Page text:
For instance, in a population from Loch Etive, studied by Mauchline (1971), the over-wintering members consisted predominantly of juveniles and immature males and females. Once mature they began an intensive period of breeding in the spring. The spring generation matured rapidly and bred during late June and early July, which consequently produced a third generation in the autumn. These intensive periods of breeding were set against a background of continuous breeding throughout the year, so that discrete generations were not evident, but modal age groups within the population could be traced over weeks, or in the case of the over-wintering population, a few months.
However, outside periods of intensive breeding the recruitment rate was lower: < 1% of females carried eggs and broods were smaller. Brood size in mysid shrimps has been found to be related to female body length and season (Mauchline, 1971). A winter brood of Neomysis integer from Loch Etive consisted of between 10-25 juveniles compared to 20-50 in the summer.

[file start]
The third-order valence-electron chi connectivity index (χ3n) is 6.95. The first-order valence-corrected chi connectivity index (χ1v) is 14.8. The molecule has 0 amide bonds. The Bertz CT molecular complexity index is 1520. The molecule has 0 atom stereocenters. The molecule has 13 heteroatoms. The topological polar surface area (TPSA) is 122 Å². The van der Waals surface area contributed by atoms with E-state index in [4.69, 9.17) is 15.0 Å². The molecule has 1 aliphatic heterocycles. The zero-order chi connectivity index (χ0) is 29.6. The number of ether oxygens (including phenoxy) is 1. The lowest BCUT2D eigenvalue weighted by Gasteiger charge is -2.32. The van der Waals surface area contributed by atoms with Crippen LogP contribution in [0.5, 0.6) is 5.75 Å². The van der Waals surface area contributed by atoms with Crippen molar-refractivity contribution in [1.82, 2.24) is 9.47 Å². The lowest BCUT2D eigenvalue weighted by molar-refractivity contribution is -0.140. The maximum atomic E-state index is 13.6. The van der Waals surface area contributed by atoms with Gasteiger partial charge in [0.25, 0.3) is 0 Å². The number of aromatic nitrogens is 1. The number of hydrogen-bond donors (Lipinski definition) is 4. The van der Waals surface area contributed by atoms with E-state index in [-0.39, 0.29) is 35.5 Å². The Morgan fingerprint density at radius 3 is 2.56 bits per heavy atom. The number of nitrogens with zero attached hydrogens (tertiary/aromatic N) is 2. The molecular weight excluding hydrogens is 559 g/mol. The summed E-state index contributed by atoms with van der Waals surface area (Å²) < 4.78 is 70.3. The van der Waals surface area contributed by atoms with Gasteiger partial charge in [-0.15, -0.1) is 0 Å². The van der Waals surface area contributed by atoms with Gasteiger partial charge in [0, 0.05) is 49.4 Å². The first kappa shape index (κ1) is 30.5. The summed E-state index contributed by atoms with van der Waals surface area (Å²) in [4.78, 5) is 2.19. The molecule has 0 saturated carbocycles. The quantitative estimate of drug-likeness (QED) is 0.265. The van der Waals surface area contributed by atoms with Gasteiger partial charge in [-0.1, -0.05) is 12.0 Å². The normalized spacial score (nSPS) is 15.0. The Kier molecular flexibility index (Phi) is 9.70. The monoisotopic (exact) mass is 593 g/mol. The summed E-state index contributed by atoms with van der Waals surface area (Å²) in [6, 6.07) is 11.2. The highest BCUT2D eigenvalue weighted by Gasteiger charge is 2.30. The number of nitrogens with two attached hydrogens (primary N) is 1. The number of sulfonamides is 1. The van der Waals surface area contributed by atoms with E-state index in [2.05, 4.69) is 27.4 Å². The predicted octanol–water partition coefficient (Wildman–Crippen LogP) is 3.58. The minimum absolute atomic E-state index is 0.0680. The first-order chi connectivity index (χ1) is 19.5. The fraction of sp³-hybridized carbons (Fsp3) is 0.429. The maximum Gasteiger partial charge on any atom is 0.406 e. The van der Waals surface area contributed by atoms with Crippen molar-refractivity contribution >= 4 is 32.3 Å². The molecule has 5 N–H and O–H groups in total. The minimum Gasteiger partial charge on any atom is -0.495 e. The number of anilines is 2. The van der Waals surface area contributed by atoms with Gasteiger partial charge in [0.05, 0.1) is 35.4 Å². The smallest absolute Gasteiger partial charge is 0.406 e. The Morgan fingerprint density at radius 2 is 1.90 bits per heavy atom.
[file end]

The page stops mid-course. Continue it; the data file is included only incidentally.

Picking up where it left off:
In contrast, to the population of Neomysis integer from Loch Etive, a population from the Ythan estuary on the east coast of Scotland studied by Astthorsson (1980), produced only two generations per year with a complete cessation of breeding during winter. Temperature differences between the two locations were implicated as the Ythan estuary had a much lower summer maximum temperature than Loch Etive (17°C cf. 20°C; Leach, 1971; Gage, 1974).
Reproduction References Makings, 1977, Mauchline, 1971, Astthorsson, 1980, Vorstman, 1951, Ralph, 1965, Parker & West, 1979, Kinne, 1955, Mees et al., 1994, Gage, 1974, Leach, 1971,